Glenn Gould: ‘An Avoidable Presence’

Lida Prypchan
2 min readJul 7, 2020
Glenn Gould. Photograph: Gordon Parks/Getty

Glenn Gould has been described in many different ways. An article written by Tom Service describes him as a “wilfully idiotic genius.” He was also described him as “an avoidable presence” and “ahead of his time, a prophet even.” Service conveys that even thirty plus years after Gould’s passing, he continues to contribute to an amazed and confused music arena — because of the abilities some believe were presented before their time.

Gould’s idiosyncrasies, at times, caused others to pause. He could be found with an overcoat and gloves no matter the temperature, once being arrested in Florida for being a vagrant. His seating did not change; he carried the same folding chair with him always. Steve Shelokhonov wrote, “Gould played his piano which was technically adjusted to his touch.”

Debates continue years after Gould’s death as to whether he was autistic. While some believe this to be true because of his behaviors, others dismiss the idea. Timothy Mahoney, a music historian, spent a vast amount of time studying Gould and his mannerisms, concluding that he most likely was autistic. He believed Asperger’s syndrome (AS) ‘fit’ Gould and his eccentric style. According to Mahoney, “people with AS demonstrate exceptional skill or talent in a specific area. But because of their high degree of functionality and their naiveté, they are often viewed as eccentric or odd.”

Francis Merson did not believe Gould was autistic. In an article titled ‘Gould not Asperger Sufferer,’ Merson argued there were other reasons for his eccentric behaviors, identifying extreme phobias or an obsessive personality. Clinical psychologist Steven Laurent did not believe Gould experienced the primary symptoms related to Asperger’s syndrome, such as limited social interaction, and postulated that his weaknesses were commonplace. Gould, as a social person, often interacted with others for hours. Additionally, he was intimately involved with women, thus baring speculation that he was asexual.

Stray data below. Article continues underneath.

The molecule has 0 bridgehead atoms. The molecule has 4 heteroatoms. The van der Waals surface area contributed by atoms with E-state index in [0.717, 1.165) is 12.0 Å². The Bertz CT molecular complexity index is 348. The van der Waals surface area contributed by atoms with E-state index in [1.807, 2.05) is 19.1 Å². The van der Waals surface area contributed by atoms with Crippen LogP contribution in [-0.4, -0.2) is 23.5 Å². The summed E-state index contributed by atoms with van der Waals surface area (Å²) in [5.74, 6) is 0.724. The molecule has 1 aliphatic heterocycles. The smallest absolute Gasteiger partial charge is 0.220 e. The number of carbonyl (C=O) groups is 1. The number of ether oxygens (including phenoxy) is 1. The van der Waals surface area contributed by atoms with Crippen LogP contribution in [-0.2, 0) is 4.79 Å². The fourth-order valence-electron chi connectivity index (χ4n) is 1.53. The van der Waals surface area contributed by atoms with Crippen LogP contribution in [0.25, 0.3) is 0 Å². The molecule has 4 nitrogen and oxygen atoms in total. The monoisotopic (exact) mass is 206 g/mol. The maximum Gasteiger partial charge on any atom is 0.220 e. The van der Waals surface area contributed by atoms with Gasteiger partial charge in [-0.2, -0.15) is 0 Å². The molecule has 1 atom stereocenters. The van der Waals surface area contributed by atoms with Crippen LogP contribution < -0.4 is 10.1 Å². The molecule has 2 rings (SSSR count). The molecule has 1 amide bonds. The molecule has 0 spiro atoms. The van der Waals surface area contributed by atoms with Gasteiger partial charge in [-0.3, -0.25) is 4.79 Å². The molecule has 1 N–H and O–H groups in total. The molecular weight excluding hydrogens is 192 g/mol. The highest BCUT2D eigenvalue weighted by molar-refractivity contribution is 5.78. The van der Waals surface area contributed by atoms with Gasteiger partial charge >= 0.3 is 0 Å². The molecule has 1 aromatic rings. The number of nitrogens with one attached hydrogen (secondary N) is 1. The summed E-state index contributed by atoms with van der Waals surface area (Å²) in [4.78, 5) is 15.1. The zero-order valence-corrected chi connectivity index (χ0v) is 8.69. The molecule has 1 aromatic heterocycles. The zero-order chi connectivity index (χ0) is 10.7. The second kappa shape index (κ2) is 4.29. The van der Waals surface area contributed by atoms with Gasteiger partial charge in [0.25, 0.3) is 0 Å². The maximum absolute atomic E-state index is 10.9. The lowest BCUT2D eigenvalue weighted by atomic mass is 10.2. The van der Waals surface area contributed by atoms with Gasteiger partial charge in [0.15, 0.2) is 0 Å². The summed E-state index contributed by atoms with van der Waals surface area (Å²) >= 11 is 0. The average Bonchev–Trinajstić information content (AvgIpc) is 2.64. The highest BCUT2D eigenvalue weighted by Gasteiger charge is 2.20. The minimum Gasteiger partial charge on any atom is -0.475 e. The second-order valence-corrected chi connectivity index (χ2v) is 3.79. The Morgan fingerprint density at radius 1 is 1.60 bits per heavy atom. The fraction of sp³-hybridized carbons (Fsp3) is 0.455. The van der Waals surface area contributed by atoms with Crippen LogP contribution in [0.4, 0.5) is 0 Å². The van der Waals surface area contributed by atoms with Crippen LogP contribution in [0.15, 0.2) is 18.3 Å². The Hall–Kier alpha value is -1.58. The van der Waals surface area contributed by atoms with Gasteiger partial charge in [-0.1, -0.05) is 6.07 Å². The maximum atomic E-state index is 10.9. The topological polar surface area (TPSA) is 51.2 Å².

One eccentric behavior was Gould’s insistent finger tapping, according to Richard Beauchamp. While it was believed to be an odd behavior, Gould believed the constant finger tapping maintained his “agile finger technique.” Beauchamp believed Gould suffered from some psychiatric disorder, however, would not lean to Asperger’s. (Gould would also immerse his hands into hot water prior to a performance.)

There are many differences of opinion regarding Gould and his mental health issues.

The reality of the gentleman is… he was eccentric.

While he displayed some odd behaviors, Glenn Gould was a brilliant musician and composer who will be listened to for years to come.

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Lida Prypchan

Psychiatrist & Writer — Writing and meditating at the intersection of psychiatry, philosophy, Buddhism and the arts. More information at www.lidaprypchan.com